SF Health Dept. waited six weeks to notify community of Lennar’s huge toxic exceedence four days before June 3 election

Speaking to the SF Health Commission, Minister Christopher Muhammad demands a hearing on Lennar’s environmental impact in Hunters Point, questioning why a huge toxic exceedence occurring four days before the June 3 election that could have defeated Lennar’s Prop G went unreported for six weeks. -Photo: Rebecca Ruiz-Lichter

by Rebecca Ruiz-Lichter and RM Arrieta

San Francisco – At a Health Commission meeting Tuesday, Bayview Hunters Point residents and supporters accused the San Francisco Department of Public Health of turning a blind eye to Lennar Corp.’s toxic construction at the Hunters Point Shipyard. They told the commissioners of their shock to learn the previous day, July 14, that air monitors had recorded an enormous asbestos exceedence of nearly 140,000 particulates on May 30, four days before the June 3 election.

They charged that Miami-based Lennar, one of the nation’s largest – and most financially troubled – home builders, while digging into asbestos-rich serpentine rock, is sending plumes of cancer-causing dust into nearby homes, recreation centers and schools. Last November, the Bay Area Air Quality Management District (BAAQMD) voted to fine Lennar for not accurately monitoring toxicity levels during construction.

California state law requires Lennar to monitor the toxicity of the air, inform residents and stop work when asbestos or other carcinogens reach a poisonous level. However, May 30, when asbestos meters sky-rocketed to a staggering 138,800 particulates, community members were kept in the dark. Bayview advocates say the release far exceeded levels deemed lethal, even by the city’s lenient standards: 16,000 particulates – or structures – per cubic meter of air. The Environmental Protection Agency reports that there is no safe level of asbestos exposure.

Hunters Point residents suspect that the reason they were not informed of the exceedence until more than six weeks later is that the toxic reading came just days before the June 3 election, when a heated battle was taking place over Prop F, a grassroots community initiative that would have forced Lennar to make at least half of its new housing affordable. Lennar is the City’s official Master Developer in charge of redevelopment of the Hunters Point Shipyard, one of the country’s most contaminated federal Superfund sites.

Lennar had placed a competing initiative, Prop G, on the ballot to grant the huge home builder permission to proceed with the construction of 10,000 condominiums at the Shipyard and nearby Candlestick Point. Lennar spent $5 million to pass Prop G, which contained no commitment to affordable housing.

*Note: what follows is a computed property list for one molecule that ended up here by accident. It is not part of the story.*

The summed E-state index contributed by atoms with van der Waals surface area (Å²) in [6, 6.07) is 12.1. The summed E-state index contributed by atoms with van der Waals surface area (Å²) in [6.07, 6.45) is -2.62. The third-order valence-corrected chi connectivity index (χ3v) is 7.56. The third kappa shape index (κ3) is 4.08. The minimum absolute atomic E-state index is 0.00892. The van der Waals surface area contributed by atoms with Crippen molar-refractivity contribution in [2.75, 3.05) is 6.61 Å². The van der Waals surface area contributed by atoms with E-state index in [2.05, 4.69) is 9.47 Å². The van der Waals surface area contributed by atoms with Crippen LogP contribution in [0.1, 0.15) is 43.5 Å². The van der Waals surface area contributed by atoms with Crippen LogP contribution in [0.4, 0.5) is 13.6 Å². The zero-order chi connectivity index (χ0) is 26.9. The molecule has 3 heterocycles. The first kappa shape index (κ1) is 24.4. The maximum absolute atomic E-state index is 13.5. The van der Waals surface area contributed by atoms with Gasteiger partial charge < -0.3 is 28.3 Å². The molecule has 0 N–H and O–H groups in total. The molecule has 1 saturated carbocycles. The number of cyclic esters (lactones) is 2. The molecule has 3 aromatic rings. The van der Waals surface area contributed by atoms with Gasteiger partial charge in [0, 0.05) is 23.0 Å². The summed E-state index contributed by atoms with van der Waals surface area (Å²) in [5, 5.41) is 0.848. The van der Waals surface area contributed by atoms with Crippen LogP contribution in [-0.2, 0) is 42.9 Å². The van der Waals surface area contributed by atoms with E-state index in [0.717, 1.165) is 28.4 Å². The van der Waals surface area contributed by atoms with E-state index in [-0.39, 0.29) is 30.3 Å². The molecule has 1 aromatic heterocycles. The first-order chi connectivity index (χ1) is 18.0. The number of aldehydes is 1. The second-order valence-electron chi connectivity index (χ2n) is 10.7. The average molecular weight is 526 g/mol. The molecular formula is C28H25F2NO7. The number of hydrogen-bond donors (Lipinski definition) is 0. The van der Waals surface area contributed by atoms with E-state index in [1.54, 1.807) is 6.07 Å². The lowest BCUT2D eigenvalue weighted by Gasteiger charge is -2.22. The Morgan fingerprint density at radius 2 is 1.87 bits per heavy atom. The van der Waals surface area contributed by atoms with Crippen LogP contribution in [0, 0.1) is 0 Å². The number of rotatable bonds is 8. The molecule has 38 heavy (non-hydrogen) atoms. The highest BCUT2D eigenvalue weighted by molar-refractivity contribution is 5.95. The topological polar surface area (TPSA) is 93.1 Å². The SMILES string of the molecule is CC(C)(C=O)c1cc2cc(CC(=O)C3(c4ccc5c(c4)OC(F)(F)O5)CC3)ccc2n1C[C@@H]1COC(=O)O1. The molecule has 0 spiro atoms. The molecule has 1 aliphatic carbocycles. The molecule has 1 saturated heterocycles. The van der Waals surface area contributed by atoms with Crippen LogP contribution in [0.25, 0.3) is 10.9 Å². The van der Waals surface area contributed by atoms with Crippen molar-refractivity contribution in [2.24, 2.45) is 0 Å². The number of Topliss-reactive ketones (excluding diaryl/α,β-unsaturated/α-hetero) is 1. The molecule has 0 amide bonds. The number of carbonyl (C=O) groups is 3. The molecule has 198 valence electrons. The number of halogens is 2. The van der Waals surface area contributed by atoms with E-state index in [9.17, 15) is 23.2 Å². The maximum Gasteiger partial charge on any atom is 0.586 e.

“Such an overage should have triggered a complete removal of those most sensitive receptors, which would have been our children,” declared Bayview resident Marie Harrison of Greenaction, an environmental justice organization, as she addressed the commissioners.

“It is ‘normal,’ he said, for a child to have nosebleeds and asthma.”

Minister Christopher Muhammad of the Nation of Islam spoke ardently about the environmental racism and classism the Department of Public Health conveys when it chooses to “stand by and ignore the health of Black, Latino, Pacific Islander and poor white people.”

Octavio Solorzano, an 18-year-old resident of Bayview Hunters Point, spoke about the serious health problems he has endured from breathing in the toxic dust. Solorano tested positive for asbestos and mercury in his blood last year after his GPA fell from a 4.0 to a 1.87 during Lennar’s construction.

Shockingly, some of the public health commissioners said they were not informed about the asbestos problem at the Shipyard and the controversy surrounding Lennar’s construction. They called on Department of Public Health Director Dr. Mitchell Katz to prepare a presentation on Lennar’s activities in the Shipyard at their next monthly meeting Aug. 5.

“For the director [Katz] not to have debriefed the four new commissioners about the impact that the dust has had on the community reflects the lack of attention paid to the people of Bayview,” charged Minister Muhammad.

Activists with Bayview’s Stop Lennar Action Movement (SLAM), a coalition of individuals, religious groups and social justice organizations, have been calling for the Department of Public Health to support a hearing on Lennar’s environmental impact for almost two years, but Katz claimed that asbestos levels in the Bayview were not as dangerous as they might appear. It is “normal,” he said, for a child to have nosebleeds and asthma.

At Thursday’s weekly town hall meeting, Minister Muhammad told the large community gathering of Lennar’s reaction to the May 30 exceedence, as described by the Health Department. Upon learning of the monitor reading of 138,800 asbestos structures, the company submitted a sample for analysis to a private laboratory, which found the far lower number of 23,000 structures. In its report, the lab described the sample Lennar submitted as “unusually clean.”

According to the U.S. Environmental Protection Agency, “Asbestos fibers can have serious effects on your health if inhaled. There is no known safe exposure to asbestos. The greater the exposure, the greater the risk of developing an asbestos-related disease.

To research the harmful affect of asbestos, visit www.epa.gov/asbestos/. To get involved and learn more about Lennar’s actions in Hunters Point, come to the town hall meetings every Thursday at 6:30 p.m. at Grace Tabernacle Community Church, 1121 Oakdale Ave., just outside the Shipyard in San Francisco.

Rebecca Ruiz-Lichter can be reached at rebecca415@gmail.com. Bay View staff contributed to this story.